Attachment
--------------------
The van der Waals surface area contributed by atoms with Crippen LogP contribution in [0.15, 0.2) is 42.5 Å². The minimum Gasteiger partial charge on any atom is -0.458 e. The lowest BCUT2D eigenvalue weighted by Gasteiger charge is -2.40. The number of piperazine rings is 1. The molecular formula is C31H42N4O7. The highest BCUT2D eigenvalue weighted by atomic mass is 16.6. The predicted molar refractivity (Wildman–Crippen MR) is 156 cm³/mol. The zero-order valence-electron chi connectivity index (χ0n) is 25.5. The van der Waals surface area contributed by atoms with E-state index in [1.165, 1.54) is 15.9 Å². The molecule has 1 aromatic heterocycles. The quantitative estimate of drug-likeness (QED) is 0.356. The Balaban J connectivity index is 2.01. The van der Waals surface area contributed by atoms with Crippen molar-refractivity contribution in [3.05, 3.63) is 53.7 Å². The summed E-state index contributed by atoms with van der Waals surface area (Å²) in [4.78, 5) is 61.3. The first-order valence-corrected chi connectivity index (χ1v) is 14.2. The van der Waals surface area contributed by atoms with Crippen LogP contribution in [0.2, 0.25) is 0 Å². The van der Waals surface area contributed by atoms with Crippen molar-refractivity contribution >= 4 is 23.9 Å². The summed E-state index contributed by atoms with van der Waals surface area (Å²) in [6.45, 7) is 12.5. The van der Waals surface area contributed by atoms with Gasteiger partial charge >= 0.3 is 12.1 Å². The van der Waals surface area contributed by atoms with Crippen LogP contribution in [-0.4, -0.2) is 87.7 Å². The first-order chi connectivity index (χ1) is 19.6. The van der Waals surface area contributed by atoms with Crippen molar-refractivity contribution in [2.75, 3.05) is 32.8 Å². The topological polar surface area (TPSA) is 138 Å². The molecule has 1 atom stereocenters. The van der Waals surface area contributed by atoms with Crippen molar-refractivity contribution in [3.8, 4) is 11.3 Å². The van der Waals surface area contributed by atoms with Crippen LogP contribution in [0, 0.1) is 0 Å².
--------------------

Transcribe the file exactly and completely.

The van der Waals surface area contributed by atoms with Crippen LogP contribution in [0.15, 0.2) is 42.5 Å². The minimum Gasteiger partial charge on any atom is -0.458 e. The lowest BCUT2D eigenvalue weighted by Gasteiger charge is -2.40. The number of piperazine rings is 1. The molecular formula is C31H42N4O7. The highest BCUT2D eigenvalue weighted by atomic mass is 16.6. The predicted molar refractivity (Wildman–Crippen MR) is 156 cm³/mol. The zero-order valence-electron chi connectivity index (χ0n) is 25.5. The van der Waals surface area contributed by atoms with E-state index in [1.165, 1.54) is 15.9 Å². The molecule has 1 aromatic heterocycles. The quantitative estimate of drug-likeness (QED) is 0.356. The Balaban J connectivity index is 2.01. The van der Waals surface area contributed by atoms with Crippen molar-refractivity contribution in [3.05, 3.63) is 53.7 Å². The summed E-state index contributed by atoms with van der Waals surface area (Å²) in [4.78, 5) is 61.3. The first-order valence-corrected chi connectivity index (χ1v) is 14.2. The van der Waals surface area contributed by atoms with Crippen LogP contribution in [0.2, 0.25) is 0 Å². The van der Waals surface area contributed by atoms with Crippen molar-refractivity contribution >= 4 is 23.9 Å². The summed E-state index contributed by atoms with van der Waals surface area (Å²) in [6.45, 7) is 12.5. The van der Waals surface area contributed by atoms with Gasteiger partial charge >= 0.3 is 12.1 Å². The van der Waals surface area contributed by atoms with Crippen LogP contribution in [-0.4, -0.2) is 87.7 Å². The first-order chi connectivity index (χ1) is 19.6. The van der Waals surface area contributed by atoms with Crippen molar-refractivity contribution in [2.75, 3.05) is 32.8 Å². The topological polar surface area (TPSA) is 138 Å². The molecule has 1 atom stereocenters. The van der Waals surface area contributed by atoms with Crippen molar-refractivity contribution in [3.8, 4) is 11.3 Å². The van der Waals surface area contributed by atoms with Crippen LogP contribution in [0, 0.1) is 0 Å².